market, 401K, which would mainly fuel Wall St, to their own demise. Disoriented, they’d forgotten what their parents said, “Never put anything in the stock market you’re not prepared to lose.” With every recession, “the Boomers are going to retire!” and they’ve been first on the layoff list, in the late 1980s, 2001 and again in 2008. The youngest of “The Boomers” would’ve supposed to be retiring just about … 2008.
    “The Boomers” and the elite are two entirely different things. Missed the mark on this one, but it makes for a good story.

    • mmetta

      Excellent point! That was my thought too when I heard it yesterday.

    • TruthsRonin

      While generalized in part, the cycle he speaks of – that 30-year period in which the boomers responded to incentives at the expense of the social weal – was predominantly made up of baby boomers. And while many boomers are retiring, they are in still in Congress and devising policy. This “identity politics, however, is still a bit misguided. Blyth does not take account of the capitalist class’ efforts throughout US history to maximize their returns, minimize their costs, and impoverish everyone else. Giving him the benefit of the doubt, his focus on the boomers is to simplify the timeline without being overly pedantic and also giving a tongue-in-cheek snub for all the boomers’ generalizations of the millennials. I was disappointed to hear the Gen-Xers completely ignored.

      • amyinnh

        It is every bit as disingenuous to generically use “boomer” when it is elite as it is to generically use “white male privilege” when it is elite.
        And, quite a slap in the face. Boomers were sent to Vietnam, laid off in the 1970s, again in the late 1980s, wholesale offloaded from tech. in the 2001 bubble burst, hammered in 2008.
        I don’t give him the benefit of the doubt, but excuse his ignorance of the occurrences during that timeline, as a immigrant. The life of boomers has not been the cakewalk he paints, for anyone but elite.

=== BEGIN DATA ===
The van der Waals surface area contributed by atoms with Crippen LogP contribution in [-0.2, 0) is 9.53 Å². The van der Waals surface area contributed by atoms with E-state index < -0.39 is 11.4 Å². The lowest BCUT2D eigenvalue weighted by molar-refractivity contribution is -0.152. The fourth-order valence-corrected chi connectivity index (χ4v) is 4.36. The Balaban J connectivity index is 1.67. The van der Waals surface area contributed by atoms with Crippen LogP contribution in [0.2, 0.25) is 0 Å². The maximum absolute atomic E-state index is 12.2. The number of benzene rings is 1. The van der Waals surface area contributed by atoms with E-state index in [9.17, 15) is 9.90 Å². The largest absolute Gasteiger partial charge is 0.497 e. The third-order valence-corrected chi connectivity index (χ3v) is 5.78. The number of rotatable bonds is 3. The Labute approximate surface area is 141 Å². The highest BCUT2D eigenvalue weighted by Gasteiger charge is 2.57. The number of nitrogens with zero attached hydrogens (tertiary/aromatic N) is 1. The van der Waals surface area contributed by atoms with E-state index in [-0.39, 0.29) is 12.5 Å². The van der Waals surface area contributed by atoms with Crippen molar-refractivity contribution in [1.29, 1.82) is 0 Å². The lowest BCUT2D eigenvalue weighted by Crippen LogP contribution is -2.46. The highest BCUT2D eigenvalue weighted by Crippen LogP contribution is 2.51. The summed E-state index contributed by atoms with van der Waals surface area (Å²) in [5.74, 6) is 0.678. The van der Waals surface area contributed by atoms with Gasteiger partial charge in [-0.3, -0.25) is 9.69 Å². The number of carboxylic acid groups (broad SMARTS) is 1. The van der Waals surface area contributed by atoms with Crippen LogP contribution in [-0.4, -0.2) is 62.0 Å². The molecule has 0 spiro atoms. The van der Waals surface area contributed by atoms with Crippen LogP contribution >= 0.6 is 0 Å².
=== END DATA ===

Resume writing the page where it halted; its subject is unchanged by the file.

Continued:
As for why millennial don’t vote, they do – Bernie certainly caught their attention. No, they aren’t coming out for “lesser of two evils”.

  • sidewalker

    I’m a big picture guy and so am more inclined to structural explanations. Yet one reason I love ROS is the way Chris in his humane narratives and conversations always reminds me to see the people in our crazy dramas. Still, sometimes I’m happy to tune in as I’m waking up on a Saturday morning in Tokyo and hear a structural thinker such as Mr. Blyth. His description of some of the key political economic post WWII shifts make a lot of sense, and yet I am left to wonder what he would say if he took a slightly longer view and placed the logic of capital within the greater logic of ecology.

    As I see it, humanity is still struggling with two seismic shifts related to our more fundamentally existential connection with energy that have caused local and global crisis for some time and yet we rarely talk about them. An energy regime change to fossil fuels has, first, led most of humanity to leave century old occupations involved with food production and, second, led us into urban and suburban built environments. Don’t these grand dramas deserve a lot more consideration?

    Furthermore, what economic theory, accepting valuation through market based realization, has failed to grasp, and what is missing from Mr. Blyth’s narrative, is the extraordinary role of energy, that makes it different than all other inputs. It’s calculated that one barrel of oil has the caloric content of 10 years of human physical labour. So how can it be valued at $20 at $50 or even $100 a barrel? Well, it has been and is it not this abundantly cheap caloric energy, this highly value adding input, that contributed greatly to the rise of the middle class and the welfare states? And hasn’t it been the rising extraction costs, and now the costs of climate change that also contributed greatly to shrinking profit margins, declining GDP and the active class warfare since the 70s we call neoliberalism?

    We haven’t really come to terms with all the temporal, spacial, environmental and social impacts of this energy regime change that began with coal and steam during the industrial revolution and moved to oil and gas in the 20th century and now we are at the start of a new energy regime change that will again disrupt everything. Ecology/Energy sustains all life, is life, and it directs our economies, even if market mechanisms often distort this. Isn’t energy driven change and crises, rather than Trump, the deep structural yet mostly unvoiced source of our angst?